N - tert -Butyl- N,-(5,7-di­methyl-1,8-naphthyridin-2-yl)­urea

Ulrich Lüning
The title compound, C15H20N4O, has been synthesized as an AADD recognition unit for quadruple hydrogen bonds. All non-H atoms of the mol­ecule apart from two methyl groups of the tert -butyl group lie in a common plane. An intramolecular hydrogen bond is formed connecting two N atoms. In the solid state, the title compound crystallizes as a centrosymmetric dimer connected by N,H,O=C interactions with an N,O distance of 2.824,(2),Å. [source]

On the use of logarithmic scales for analysis of diffraction data

Alexandre Urzhumtsev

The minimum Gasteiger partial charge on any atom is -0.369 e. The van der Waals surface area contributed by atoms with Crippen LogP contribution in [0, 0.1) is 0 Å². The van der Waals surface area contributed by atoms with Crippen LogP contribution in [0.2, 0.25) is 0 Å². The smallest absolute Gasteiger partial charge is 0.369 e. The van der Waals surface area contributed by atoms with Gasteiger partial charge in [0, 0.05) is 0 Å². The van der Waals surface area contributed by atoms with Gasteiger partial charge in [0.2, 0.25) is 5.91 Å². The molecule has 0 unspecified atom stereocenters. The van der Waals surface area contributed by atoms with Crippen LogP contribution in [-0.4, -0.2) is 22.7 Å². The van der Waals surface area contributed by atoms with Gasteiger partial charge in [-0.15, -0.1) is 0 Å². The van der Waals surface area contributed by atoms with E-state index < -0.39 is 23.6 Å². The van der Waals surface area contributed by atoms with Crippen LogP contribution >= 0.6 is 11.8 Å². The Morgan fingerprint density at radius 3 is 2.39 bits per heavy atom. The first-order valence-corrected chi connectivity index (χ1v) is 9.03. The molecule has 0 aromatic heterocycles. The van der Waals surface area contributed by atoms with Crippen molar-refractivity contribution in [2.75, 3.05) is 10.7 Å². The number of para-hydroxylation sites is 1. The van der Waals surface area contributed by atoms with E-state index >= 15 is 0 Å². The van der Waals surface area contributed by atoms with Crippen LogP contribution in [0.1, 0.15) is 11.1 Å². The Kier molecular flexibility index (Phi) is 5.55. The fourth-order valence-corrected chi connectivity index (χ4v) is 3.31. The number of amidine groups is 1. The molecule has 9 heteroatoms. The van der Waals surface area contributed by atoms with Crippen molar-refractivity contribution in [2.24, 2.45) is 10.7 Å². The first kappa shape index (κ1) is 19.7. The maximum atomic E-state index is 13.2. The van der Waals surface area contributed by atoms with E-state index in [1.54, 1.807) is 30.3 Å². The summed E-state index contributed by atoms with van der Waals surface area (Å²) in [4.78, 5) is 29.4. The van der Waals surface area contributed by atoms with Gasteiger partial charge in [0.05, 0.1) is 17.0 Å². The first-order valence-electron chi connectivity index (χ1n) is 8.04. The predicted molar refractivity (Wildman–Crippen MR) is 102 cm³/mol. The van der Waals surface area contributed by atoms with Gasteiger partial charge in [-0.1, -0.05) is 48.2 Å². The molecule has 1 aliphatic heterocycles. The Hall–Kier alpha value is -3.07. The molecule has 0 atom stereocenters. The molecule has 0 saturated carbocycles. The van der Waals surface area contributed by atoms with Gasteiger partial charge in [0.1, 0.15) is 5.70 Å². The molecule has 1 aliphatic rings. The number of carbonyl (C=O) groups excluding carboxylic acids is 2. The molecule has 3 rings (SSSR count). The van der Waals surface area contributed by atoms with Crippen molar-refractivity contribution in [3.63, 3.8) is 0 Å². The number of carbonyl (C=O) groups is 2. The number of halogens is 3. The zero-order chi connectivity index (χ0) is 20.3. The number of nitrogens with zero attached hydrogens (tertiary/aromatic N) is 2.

Predictions of the possible model parameterization and of the values of model characteristics such as R factors are important for macromolecular refinement and validation protocols. One of the key parameters defining these and other values is the resolution of the experimentally measured diffraction data. The higher the resolution, the larger the number of diffraction data Nref, the larger its ratio to the number Nat of non-H atoms, the more parameters per atom can be used for modelling and the more precise and detailed a model can be obtained. The ratio Nref/Nat was calculated for models deposited in the Protein Data Bank as a function of the resolution at which the structures were reported. The most frequent values for this distribution depend essentially linearly on resolution when the latter is expressed on a uniform logarithmic scale. This defines simple analytic formulae for the typical Matthews coefficient and for the typically allowed number of parameters per atom for crystals diffracting to a given resolution. This simple dependence makes it possible in many cases to estimate the expected resolution of the experimental data for a crystal with a given Matthews coefficient. When expressed using the same logarithmic scale, the most frequent values for R and Rfree factors and for their difference are also essentially linear across a large resolution range. The minimal R -factor values are practically constant at resolutions better than 3,Å, below which they begin to grow sharply. This simple dependence on the resolution allows the prediction of expected R -factor values for unknown structures and may be used to guide model refinement and validation. [source]